Well, someone finally woke up and took notice. Thanks to VERY strong fourth-quarter returns (Airborne rose a blistering 109% in the fourth quarter, FedEx 101%), our faves posted quite acceptable returns for the year: FedEx 47%, Airborne 16% and Atlas Air 107%. So, while our original expectations for these three were rewarded handsomely, in the end, the first nine months of the year gave us heartburn.

And finally, we have our foreign flyers. Our overall favorite here, since last February -- low-cost Irish carrier

Ryanair

(RYAAY) - Get Report

-- led the foreign airlines that we track, posting a 50% gain on the year. While some may recall that early on, we thought

Virgin Express

was the stock that would be the winner in this group, we switched gears abruptly on that opinion in February after meeting with the folks from Ryanair.

No other foreign airline posted a gain on the year, and many lost a LOT of ground. This group was not the place to have your money in this past year.

So, how did our crack

TSC AIR Stock Portfolio

turn out?

  • Mesaba (MAIR) : 19%
  • US Airways: (16%)
  • Southwest Airlines: 37%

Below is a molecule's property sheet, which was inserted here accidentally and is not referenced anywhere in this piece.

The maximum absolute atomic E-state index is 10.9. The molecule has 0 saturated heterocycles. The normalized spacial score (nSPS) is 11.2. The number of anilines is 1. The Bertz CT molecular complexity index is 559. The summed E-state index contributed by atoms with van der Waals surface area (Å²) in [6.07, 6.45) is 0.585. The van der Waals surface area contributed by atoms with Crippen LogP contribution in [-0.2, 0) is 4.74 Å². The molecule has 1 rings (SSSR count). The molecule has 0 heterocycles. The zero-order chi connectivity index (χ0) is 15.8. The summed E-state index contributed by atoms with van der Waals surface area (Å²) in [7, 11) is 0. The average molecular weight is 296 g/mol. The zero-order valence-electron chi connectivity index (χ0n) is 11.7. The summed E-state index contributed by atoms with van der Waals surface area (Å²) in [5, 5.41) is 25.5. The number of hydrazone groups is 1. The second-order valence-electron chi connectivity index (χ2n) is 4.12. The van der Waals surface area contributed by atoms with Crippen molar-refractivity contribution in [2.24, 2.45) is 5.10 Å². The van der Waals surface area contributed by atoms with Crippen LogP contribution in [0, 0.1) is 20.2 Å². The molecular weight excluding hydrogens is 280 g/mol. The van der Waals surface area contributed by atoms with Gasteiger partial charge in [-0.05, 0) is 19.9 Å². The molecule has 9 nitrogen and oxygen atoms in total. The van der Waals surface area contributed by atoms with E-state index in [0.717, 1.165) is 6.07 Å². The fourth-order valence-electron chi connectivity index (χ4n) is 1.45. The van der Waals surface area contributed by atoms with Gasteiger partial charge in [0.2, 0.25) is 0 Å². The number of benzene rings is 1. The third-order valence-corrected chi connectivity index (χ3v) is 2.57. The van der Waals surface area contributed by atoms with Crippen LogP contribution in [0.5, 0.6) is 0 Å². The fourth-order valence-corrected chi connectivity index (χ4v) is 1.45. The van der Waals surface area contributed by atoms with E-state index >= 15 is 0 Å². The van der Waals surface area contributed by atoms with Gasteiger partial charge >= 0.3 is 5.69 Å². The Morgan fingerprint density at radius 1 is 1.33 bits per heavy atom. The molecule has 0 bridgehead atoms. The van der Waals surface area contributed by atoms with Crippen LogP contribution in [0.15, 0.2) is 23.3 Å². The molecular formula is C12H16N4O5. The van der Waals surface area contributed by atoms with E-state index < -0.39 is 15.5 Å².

• Atlantic Coast (ACAI) : 57%
  • Continental Airlines (CAIB) : (30%)
  • TWA (TWA) : (53%) (ouch!)
  • Average: 14%

The results aren't bad: only 2 points behind the

DJIA

for the year.

And what airlines have you carefully and meticulously chosen for your

1999 AIR Stock Portfolio

? (Drumroll please.)

  • Delta Air Lines (DAL) - Get Report
  • AMR, parent of American Airlines, (AMR)
  • Southwest Airlines
  • UAL, parent of United Airlines, (UAL) - Get Report
  • Continental Airlines (CAIB)

What's the message from your picks for 1999? Methinks you believe the majors are in for a serious rebound this year. Not a regional/commuter, cargo carrier or foreign flyer in the bunch.

Hmmmm.

So, who is on our short list for 1999? You are going to have to wait for that scintillating news. Our 1999 fearless Wing Tips prognostications will be outlined in our next column.

Wing Tips Notebook

Remember in our last column when we wondered if someone was going to wake United Airlines up? They woke up. The airline announced a stunning 60% increase in its service out of Dulles Airport -- and in four short months no less. The battle lines are being formed. US Airways just may be nuts after all.

Thanks to all of our readers who sent in top airline picks for 1999. The winner of that lovely long-sleeved

TSC

T-shirt is none other than longtime

TSC

reader

Ken Moore

, who reminded us with his list of 1999 picks that he is "one of the last true, down in the pits, up to my elbows with tickets, position traders." He likes TWA by the way. Kind of the old how-much-lower-can-they-go mentality, eh, Ken?

Holly Hegeman, based in Dallas, pilots the Wing Tips column for TheStreet.com. Under no circumstances does the information in this column represent a recommendation to buy or sell stocks. You can usually find Hegeman, publisher of PlaneBusiness Banter, buzzing around her airline industry Web site, at www.planebusiness.com.